It has been an issue in scientific research for years and years, yet it does not seem to get old. And it should not. Animal welfare and ethics in animal testing. This week the FENS (Federation of the European Neuroscience Societies), the JNS (Japan Neuroscience Society), and the SfN (Society for Neuroscience) have signed a document that addresses this topic once again.
As it remains a controversial subject these major neuroscience societies have taken the opportunity to stress the importance of neuroscientists worldwide to keep explaining why animal testing is so vital for the advancement of basic and translational neuroscience. In other words, animals are irreplaceable in research on neurological and psychiatric diseases. It is all about the appropriate balance between the quality of science and animal welfare.
These societies strongly advocate the responsible use of animals. Maximize scientific gain with the least possible amount of animal suffering and keep striving to replace and reduce the number of animals and refine experiments where possible. It is not an earth shattering statement, nor is it very new. Still it is important that neuroscientists collectively send out the message that they value animal welfare. Not in the least part because animals (and their welfare) are so vital for the quality of biomedical research.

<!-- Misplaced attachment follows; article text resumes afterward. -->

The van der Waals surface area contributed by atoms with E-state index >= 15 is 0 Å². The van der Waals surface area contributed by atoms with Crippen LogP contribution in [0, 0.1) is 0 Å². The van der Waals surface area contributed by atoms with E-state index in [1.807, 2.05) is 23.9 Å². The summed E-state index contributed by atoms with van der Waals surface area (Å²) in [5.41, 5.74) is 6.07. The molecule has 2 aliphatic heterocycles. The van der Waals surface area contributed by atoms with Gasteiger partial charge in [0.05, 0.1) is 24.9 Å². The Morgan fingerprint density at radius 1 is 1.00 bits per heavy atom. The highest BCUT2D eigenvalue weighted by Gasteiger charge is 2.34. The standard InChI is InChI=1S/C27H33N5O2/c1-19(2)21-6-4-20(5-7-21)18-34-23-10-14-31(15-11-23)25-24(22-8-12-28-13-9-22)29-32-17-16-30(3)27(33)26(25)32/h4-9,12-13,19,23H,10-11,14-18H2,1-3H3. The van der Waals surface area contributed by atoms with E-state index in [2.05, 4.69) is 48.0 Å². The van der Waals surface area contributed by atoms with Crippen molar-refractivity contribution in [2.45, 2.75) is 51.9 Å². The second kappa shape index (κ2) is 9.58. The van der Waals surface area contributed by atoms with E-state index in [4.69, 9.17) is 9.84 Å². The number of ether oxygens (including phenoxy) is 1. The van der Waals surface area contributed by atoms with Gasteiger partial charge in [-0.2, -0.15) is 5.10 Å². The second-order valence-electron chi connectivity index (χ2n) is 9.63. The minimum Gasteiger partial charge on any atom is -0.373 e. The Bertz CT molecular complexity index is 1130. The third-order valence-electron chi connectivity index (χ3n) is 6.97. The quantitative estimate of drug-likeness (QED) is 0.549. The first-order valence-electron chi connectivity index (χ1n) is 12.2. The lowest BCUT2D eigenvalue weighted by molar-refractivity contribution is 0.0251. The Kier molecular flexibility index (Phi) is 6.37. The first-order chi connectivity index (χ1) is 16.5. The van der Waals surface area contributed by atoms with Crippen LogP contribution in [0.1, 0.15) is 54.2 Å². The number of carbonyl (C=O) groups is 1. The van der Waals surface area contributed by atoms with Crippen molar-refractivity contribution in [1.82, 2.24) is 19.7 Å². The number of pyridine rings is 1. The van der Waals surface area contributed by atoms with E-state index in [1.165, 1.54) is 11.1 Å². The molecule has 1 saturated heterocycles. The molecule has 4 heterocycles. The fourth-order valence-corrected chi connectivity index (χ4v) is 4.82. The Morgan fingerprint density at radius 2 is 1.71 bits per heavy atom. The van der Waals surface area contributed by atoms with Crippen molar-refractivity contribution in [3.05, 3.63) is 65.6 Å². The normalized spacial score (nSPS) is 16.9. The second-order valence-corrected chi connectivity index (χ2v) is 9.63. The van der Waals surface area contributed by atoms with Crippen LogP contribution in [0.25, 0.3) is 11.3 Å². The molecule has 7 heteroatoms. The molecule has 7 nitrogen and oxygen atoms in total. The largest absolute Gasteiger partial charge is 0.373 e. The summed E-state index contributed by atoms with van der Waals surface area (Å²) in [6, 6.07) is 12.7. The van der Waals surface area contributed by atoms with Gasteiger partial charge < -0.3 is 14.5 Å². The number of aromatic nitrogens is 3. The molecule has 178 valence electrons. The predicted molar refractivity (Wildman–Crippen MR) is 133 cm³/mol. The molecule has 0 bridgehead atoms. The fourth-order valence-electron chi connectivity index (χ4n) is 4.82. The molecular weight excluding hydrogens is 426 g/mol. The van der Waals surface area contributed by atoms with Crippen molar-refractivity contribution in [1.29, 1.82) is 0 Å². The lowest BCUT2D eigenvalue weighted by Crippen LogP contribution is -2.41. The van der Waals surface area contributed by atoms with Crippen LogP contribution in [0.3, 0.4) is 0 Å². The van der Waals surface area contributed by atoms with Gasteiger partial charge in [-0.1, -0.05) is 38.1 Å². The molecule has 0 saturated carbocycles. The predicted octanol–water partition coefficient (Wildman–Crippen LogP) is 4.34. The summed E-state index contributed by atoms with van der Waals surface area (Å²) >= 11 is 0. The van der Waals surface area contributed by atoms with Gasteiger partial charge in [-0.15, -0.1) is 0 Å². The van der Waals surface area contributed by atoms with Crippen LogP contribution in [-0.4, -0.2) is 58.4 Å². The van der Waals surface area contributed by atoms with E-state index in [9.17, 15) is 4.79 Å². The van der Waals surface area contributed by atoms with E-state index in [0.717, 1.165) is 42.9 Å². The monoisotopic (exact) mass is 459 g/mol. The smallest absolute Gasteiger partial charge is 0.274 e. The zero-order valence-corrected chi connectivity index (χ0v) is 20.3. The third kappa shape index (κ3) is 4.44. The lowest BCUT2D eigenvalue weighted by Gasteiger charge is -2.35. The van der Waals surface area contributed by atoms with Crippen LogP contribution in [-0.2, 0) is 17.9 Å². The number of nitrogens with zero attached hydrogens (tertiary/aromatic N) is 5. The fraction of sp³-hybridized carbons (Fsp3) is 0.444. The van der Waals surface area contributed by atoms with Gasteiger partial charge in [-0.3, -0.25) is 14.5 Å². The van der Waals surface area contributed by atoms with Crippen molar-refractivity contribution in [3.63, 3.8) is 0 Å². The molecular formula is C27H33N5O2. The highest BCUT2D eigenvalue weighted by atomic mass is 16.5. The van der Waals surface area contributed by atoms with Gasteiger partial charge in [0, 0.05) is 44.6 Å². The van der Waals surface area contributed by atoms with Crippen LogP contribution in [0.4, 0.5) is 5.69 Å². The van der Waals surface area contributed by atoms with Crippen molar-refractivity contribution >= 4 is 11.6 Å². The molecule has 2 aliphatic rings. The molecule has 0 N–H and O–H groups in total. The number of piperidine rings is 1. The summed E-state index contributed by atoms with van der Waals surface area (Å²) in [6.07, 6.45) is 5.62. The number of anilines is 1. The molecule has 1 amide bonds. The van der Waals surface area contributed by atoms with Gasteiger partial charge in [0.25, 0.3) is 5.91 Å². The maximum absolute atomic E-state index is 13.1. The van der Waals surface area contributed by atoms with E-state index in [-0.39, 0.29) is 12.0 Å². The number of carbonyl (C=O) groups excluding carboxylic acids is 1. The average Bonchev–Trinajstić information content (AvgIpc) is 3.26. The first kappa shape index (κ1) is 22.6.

A second point the FENS, JNS, and SfN address in their statement is research obstruction. The harassment, violence, and intimidation by animal rights extremist that is put upon researchers, their families, and associated businesses is unacceptable. Again, no groundbreaking proclamation, but it is nonetheless important to keep repeating this message as a collective. Create public awareness for this kind of very personal and intimidating form of aggression as much as there is a growing awareness for animal welfare.
Noldus Information Technology supports these societies in their statement. Our mission includes “Optimal use of animal resources”, stating that our technology is designed in such a way that behavioral measurements can take place under animal-friendly circumstances. Continuous monitoring and automated tracking of movement and behavior maximizes the amount of information that can be collected per animal. This way we contribute to the refinement of tests and the reduction of the number of laboratory animals used.
Like these societies state, we also value freedom of speech, but do not condone the violent behavior as it is shown towards some researchers, their families, and the companies they work for.
You can read the collective statement from the FENS, JNS, and SfN at: http://www.sfn.org/index.aspx?pagename=joint_statement